“I didn’t even think about it at first,” Luna says about defining their work. “I’m a fan of drag, I’ve been a fan of drag, so my choice to participate was a natural one.” Luna works in the beauty industry by day and has been a fan of makeup for their whole life, so translating that skill to a drag look was a natural evolution, they say.
There have been a few instances of shade thrown their way from other queens, although “It’s mostly been based around confusion,” Luna says. When they first started performing as Ata Racks in gay bars in Brooklyn, the staring was unbearable. “Once I was walking off stage,” Luna recounts, “and a queen came up to me to compliment me, and as she got closer and realized I was AFAB, her facial expression became very confused. She said, ‘Oh my goodness. I didn’t realize you were a woman. That was a great show for a female performer.’ Literally the most backhanded compliment.”
Growing up in the Bushwick neighborhood of Brooklyn, Luna was always interested in performance art, acting, makeup and fashion, but they were held back by a shy demeanor. Luna says their father was a steady source of inspiration with his never-ending words of encouragement, pushing them to put it all out there. Luna lost this stalwart pillar when their father unexpectedly passed away in 2018. Their father’s death hit hard, but it also became a creative catalyst.
“When my dad died, I felt as if I owed it to him to share my art with the world,” Luna says. “It was definitely what sparked my desire to perform. I couldn’t take his words of encouragement out of my head.”
And so, the drag persona was born.
The character’s drag name Ata Racks is named after the anti-anxiety medication (Atarax) that Luna was prescribed after their father’s passing. Like the medication, their drag persona acts to calm their nerves. “Performing as Ata Racks allows me to do things I never could do on my own,” Luna says. “It’s a form of courage.”
This theme of drag being a form of therapy is prevalent in Ata Racks’ performances. “The character is an outlet to overcome stresses, fears and mental health issues,” Luna says. “Ata Racks is a characterization of all of my troubles; my anxiety disorders, my panic disorders, all of my fears and frustrations are all poured into this one character.”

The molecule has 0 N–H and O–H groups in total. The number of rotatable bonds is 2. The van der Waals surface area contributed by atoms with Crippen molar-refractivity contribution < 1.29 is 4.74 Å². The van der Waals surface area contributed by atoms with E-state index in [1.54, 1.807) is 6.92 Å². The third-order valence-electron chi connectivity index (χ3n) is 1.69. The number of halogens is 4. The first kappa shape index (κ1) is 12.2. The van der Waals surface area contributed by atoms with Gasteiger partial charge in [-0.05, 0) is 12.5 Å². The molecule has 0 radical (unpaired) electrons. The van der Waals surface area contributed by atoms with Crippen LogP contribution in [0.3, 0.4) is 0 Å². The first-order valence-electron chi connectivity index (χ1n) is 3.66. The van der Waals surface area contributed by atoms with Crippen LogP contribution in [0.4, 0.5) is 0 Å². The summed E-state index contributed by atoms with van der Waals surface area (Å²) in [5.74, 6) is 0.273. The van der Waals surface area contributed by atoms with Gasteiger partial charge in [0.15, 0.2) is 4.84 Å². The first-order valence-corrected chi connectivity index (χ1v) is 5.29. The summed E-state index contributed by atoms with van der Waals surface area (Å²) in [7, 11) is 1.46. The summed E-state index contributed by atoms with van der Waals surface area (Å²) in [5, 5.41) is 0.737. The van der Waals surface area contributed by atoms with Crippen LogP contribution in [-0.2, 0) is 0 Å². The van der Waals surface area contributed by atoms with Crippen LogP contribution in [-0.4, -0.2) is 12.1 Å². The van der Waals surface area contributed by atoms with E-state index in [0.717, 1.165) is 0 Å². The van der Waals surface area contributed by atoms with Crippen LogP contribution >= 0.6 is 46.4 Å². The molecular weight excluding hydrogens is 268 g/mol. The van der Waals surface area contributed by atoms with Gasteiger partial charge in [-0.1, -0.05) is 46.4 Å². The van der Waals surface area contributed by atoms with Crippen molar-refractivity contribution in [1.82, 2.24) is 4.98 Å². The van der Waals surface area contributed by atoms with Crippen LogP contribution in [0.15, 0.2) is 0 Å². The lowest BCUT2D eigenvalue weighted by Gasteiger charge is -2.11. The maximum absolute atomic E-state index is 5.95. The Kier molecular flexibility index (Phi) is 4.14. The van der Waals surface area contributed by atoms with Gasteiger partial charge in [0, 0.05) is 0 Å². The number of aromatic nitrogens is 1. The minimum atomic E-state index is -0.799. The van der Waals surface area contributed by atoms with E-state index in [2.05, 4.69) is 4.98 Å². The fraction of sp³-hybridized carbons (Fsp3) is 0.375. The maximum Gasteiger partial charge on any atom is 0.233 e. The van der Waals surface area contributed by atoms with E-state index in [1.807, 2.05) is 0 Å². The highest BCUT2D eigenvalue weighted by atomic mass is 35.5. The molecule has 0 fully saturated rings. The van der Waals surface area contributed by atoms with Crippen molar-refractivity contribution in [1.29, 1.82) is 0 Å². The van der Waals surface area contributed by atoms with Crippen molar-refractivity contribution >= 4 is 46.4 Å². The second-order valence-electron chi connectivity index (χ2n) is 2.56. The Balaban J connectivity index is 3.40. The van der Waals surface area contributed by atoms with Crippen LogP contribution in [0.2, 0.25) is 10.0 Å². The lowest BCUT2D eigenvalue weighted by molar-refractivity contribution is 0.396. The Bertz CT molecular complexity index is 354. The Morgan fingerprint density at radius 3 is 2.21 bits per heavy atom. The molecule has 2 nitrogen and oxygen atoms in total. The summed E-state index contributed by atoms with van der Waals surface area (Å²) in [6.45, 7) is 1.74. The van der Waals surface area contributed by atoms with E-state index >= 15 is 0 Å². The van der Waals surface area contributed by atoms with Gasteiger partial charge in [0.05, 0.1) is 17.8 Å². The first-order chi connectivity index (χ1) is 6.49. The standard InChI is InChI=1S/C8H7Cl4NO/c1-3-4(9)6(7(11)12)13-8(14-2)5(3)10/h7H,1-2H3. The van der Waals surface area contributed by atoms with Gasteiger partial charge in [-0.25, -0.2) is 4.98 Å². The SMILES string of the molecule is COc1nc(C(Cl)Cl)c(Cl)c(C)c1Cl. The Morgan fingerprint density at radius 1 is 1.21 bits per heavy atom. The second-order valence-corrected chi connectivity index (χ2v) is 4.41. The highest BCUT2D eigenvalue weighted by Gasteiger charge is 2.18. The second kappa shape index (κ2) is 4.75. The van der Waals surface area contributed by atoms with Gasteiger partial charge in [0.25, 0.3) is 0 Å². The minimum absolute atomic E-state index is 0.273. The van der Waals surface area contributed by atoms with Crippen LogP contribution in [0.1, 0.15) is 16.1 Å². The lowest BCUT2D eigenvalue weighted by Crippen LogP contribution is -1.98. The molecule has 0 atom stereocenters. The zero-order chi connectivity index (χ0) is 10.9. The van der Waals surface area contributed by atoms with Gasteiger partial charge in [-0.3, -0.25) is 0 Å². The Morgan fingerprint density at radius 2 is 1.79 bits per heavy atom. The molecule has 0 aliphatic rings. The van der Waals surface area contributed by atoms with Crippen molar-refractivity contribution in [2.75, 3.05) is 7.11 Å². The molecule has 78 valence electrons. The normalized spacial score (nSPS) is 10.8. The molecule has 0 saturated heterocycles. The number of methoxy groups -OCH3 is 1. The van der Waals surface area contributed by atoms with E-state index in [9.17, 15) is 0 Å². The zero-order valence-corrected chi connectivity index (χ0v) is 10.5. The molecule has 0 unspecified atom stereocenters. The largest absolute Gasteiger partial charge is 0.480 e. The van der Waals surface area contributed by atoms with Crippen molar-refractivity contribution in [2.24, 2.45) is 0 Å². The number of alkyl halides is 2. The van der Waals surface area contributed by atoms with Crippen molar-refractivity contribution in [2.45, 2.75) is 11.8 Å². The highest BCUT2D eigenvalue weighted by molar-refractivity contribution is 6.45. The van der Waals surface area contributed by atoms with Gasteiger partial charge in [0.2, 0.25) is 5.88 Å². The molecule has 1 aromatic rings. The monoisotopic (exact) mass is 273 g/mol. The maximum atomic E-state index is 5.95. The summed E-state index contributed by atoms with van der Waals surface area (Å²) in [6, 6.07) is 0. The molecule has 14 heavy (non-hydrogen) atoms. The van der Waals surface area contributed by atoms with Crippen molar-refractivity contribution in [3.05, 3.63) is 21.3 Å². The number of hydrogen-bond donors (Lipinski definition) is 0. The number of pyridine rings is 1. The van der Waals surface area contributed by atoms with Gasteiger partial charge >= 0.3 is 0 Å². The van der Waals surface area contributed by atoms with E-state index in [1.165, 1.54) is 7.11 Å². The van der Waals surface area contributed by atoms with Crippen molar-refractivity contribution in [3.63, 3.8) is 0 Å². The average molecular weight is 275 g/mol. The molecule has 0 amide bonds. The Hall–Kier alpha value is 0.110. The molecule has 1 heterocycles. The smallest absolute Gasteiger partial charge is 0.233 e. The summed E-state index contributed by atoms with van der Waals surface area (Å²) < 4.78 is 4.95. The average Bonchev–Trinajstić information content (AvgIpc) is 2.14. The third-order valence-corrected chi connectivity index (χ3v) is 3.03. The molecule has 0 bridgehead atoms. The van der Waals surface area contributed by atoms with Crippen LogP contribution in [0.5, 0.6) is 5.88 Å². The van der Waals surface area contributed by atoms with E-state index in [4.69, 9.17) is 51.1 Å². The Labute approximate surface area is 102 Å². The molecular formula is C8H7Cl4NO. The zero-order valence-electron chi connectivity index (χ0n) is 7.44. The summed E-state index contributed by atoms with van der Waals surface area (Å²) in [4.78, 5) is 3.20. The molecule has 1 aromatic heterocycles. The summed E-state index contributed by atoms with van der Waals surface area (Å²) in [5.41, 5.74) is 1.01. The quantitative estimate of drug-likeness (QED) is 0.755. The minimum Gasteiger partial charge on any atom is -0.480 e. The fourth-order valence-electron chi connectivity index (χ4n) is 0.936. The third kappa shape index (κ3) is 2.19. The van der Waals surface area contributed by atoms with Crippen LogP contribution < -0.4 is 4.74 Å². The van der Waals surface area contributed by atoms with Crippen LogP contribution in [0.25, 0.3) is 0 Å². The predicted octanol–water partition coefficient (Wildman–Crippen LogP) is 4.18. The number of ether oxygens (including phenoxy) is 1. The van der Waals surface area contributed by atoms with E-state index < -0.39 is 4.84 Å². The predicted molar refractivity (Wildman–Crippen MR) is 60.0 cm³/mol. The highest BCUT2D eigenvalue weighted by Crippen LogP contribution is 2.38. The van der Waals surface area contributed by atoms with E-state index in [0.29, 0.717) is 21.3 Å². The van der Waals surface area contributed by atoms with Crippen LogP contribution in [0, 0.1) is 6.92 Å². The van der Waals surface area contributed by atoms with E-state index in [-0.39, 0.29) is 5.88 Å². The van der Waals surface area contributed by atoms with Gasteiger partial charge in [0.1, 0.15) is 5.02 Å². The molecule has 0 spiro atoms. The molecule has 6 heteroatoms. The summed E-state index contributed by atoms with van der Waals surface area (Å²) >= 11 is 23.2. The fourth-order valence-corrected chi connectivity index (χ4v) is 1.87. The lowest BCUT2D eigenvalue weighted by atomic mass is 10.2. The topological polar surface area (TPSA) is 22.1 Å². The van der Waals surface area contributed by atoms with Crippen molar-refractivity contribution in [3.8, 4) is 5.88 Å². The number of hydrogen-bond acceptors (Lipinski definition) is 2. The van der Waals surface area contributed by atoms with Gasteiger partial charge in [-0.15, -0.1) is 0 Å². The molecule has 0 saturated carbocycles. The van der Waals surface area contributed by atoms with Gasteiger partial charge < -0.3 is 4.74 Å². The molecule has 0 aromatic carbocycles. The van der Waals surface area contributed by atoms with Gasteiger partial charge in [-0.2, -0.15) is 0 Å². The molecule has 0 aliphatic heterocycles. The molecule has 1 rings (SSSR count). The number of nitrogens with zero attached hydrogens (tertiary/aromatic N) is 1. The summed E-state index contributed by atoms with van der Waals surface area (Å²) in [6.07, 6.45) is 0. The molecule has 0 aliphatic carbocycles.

“There’s a darkness to queer art, and I think it should stay that way,” they continue. “We have a lot of shit to deal with, and this is my own personal way of exploring that.”
After a year of performing in bars, clubs and DIY spaces across Brooklyn and Queens, Luna’s family-oriented instinct kicked in and inspired them to create a drag house of their own called CVNT COLLXTIVE (a tongue-in-cheek acronym for Creative, Versatile, iNternational, and Transcendent). In drag culture, houses, which go back to 1980s ballroom culture, are like alternative families, support systems for LGBTQ and gender-nonconforming people to collectivize in a safe space. From a business perspective, houses also act as a network and talent pool from which to cast performers.
Ata Racks’ drag house is now a diverse collective of young people, united by their involvement in alternative drag both in New York City and across the world, thanks to social media. “I wanted to bring a focus on the outcasts of the queer community,” Luna says, “the queerdos that are not into top 40 or that are not cis gay men. These people need love in our community too!”
Luna’s house also hosts events with a community support element, such as a recent anti-bullying event for young people, held at the Flower Power Coffee House. All of the proceeds generated were donated to a nearby LGBTQ youth center.
“I feel AFAB performers have to work twice as hard just to get noticed,” Luna says, but adds that their success in drag thus far greatly outweighs any negative criticism they’ve received: “It just proves how irrelevant my gender is to my performance skills.”